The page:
Computers are able to diagnose Alzheimer’s disease faster and more accurately than clinicians, according to researchers.

A study published in the journal Brain, using brain scans, computers can identify the characteristic damage of Alzheimer’s’ disease with as much as 96% accuracy, compared to 85% accuracy using current methods – a combination of scans, blood tests and interviews carried out by trained clinicians.

The researchers from the Wellcome Trust Centre for Neuroimaging at University College London said the findings might help earlier diagnosis for patients, increasing treatment options.

Prof Richard Frackowiak, whose team developed the new diagnostic method using computers, said: “The advantage of using computers is that they prove cheaper, faster and more accurate than the current method of diagnosis. The new method makes an objective diagnosis without the need for human intervention. This will be particularly attractive for areas of the world where there is a shortage of trained clinicians and when a standardised reliable diagnosis is needed, for example in drug trials.”

The method works by teaching a standard computer the differences between brain scans from patients with proven Alzheimer’s disease and people with no signs of the disease at all. The two conditions can be distinguished with a high degree of accuracy on a single clinical MRI scan. The researchers also found computers could distinguish Alzheimer’s better than clinicians from a similar disease called fronto-temporal dementia.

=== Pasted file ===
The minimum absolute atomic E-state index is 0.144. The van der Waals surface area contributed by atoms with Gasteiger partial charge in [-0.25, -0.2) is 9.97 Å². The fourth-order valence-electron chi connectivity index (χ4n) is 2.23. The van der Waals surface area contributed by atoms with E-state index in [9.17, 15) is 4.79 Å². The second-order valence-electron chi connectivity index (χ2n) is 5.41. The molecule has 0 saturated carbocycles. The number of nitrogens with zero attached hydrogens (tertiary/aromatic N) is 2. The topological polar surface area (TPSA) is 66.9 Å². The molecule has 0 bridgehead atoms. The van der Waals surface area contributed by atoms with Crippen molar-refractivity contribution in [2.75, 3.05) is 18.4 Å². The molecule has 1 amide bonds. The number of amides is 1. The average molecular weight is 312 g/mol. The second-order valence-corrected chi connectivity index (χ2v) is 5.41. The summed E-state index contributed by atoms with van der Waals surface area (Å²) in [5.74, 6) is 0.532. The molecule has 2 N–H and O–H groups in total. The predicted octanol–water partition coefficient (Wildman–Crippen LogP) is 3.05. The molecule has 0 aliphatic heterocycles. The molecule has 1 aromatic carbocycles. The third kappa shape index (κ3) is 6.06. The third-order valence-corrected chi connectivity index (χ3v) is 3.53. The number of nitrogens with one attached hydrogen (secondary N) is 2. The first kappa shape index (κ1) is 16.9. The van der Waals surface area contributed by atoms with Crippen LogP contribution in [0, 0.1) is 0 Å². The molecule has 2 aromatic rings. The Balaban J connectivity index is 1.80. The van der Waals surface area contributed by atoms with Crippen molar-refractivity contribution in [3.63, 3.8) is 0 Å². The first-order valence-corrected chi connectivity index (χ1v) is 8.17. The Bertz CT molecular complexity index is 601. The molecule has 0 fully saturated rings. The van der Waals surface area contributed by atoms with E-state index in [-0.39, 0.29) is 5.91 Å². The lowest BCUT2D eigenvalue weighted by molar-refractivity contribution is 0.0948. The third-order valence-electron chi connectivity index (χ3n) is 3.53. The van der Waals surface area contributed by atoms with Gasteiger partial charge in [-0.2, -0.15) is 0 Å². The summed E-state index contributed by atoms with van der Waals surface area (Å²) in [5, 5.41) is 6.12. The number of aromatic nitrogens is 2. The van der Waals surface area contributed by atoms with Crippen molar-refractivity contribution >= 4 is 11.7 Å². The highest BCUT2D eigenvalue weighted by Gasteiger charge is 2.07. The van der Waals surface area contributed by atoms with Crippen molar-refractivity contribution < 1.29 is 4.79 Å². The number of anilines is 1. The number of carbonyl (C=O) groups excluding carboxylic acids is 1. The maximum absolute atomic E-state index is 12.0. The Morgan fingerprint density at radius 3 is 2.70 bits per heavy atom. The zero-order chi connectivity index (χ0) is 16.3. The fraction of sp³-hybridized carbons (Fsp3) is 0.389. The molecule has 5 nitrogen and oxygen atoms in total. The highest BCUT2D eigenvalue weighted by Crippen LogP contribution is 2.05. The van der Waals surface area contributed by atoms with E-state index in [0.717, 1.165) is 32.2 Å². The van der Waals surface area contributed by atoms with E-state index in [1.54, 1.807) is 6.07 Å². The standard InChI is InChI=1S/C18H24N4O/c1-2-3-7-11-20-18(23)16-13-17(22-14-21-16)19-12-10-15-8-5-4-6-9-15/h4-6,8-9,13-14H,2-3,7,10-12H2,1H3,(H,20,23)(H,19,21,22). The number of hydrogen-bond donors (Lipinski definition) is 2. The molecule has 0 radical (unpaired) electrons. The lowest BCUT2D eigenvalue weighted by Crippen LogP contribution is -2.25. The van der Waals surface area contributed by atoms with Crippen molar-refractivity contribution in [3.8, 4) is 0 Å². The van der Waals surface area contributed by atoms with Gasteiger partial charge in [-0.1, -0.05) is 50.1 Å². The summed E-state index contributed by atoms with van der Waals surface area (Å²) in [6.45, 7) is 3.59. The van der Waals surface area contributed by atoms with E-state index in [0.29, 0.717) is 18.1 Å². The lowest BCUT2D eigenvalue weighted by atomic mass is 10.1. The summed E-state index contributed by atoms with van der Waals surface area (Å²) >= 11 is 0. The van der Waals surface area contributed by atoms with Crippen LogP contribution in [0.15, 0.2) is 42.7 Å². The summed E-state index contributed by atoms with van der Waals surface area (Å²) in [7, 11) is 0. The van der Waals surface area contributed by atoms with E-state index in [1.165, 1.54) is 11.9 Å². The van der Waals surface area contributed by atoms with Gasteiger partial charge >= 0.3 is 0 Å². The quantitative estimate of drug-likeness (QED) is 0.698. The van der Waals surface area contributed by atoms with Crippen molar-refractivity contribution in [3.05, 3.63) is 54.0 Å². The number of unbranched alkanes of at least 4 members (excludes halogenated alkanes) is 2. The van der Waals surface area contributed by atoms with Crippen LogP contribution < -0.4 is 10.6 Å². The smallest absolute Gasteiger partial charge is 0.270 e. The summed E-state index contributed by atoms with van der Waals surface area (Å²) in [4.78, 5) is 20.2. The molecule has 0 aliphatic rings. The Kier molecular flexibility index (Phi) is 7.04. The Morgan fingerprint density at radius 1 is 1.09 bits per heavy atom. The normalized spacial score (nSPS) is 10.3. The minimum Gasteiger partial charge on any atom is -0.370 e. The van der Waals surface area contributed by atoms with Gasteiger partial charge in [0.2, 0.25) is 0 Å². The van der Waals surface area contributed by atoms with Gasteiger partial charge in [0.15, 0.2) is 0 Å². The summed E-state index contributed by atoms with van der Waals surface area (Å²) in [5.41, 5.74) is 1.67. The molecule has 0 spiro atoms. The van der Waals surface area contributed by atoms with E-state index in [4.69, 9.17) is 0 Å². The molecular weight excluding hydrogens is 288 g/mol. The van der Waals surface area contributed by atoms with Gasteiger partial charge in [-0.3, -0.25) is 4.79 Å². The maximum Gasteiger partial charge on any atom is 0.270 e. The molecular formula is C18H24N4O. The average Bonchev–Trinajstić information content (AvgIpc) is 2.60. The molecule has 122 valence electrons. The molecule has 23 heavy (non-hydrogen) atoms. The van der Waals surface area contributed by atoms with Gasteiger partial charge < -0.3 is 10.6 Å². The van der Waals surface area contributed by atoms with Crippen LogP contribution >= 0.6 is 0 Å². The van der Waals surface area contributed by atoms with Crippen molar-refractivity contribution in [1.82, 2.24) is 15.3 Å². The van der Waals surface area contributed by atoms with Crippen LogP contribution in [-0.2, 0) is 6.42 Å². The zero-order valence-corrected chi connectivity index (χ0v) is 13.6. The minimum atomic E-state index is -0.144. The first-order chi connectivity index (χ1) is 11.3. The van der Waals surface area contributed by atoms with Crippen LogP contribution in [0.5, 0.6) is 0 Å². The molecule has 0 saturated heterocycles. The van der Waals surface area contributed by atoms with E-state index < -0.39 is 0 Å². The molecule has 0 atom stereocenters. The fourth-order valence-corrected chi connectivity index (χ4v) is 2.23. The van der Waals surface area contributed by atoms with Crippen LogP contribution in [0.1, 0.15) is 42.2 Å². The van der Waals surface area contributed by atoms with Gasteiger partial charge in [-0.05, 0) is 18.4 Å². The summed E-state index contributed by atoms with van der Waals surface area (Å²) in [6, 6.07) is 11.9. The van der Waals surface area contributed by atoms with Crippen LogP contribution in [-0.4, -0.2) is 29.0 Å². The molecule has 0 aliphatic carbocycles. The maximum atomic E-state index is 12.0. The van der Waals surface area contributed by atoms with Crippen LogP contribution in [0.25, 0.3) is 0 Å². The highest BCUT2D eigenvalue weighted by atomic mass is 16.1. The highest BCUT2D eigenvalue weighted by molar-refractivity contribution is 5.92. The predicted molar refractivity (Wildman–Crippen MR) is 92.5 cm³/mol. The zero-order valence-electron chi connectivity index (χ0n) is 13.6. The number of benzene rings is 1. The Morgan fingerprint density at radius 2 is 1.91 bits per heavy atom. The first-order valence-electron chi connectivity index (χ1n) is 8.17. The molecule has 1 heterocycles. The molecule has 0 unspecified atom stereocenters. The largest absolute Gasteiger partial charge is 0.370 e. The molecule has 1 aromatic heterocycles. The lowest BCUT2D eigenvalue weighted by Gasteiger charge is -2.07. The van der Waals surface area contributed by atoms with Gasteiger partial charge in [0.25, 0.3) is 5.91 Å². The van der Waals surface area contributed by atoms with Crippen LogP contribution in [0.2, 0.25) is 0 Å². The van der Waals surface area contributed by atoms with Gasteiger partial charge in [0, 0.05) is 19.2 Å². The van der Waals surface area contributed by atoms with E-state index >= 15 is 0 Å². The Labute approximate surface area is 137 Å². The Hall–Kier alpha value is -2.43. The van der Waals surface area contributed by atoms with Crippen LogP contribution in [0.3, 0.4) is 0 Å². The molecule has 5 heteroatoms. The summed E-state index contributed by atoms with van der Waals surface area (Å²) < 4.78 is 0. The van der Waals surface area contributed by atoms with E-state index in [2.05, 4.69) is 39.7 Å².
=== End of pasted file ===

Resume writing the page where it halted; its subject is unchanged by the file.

The researchers said it could be particularly useful for centres where facilities for extensive diagnostic workup are unavailable or to reassure the elderly well with mild memory problems that they are not suffering from early Alzheimer’s.

Professor Frackowiak added: “"The next step is to see whether we can use the technique to reliably track progression of the disease in a patient. This could prove a powerful and non-invasive tool for screening the efficacy of new drug treatments speedily, without a need for large costly clinical trials."

According to the Alzheimer’s Research Trust, there more than 700,000 people currently living in the UK with dementia, of which Alzheimer’s disease is the most common form.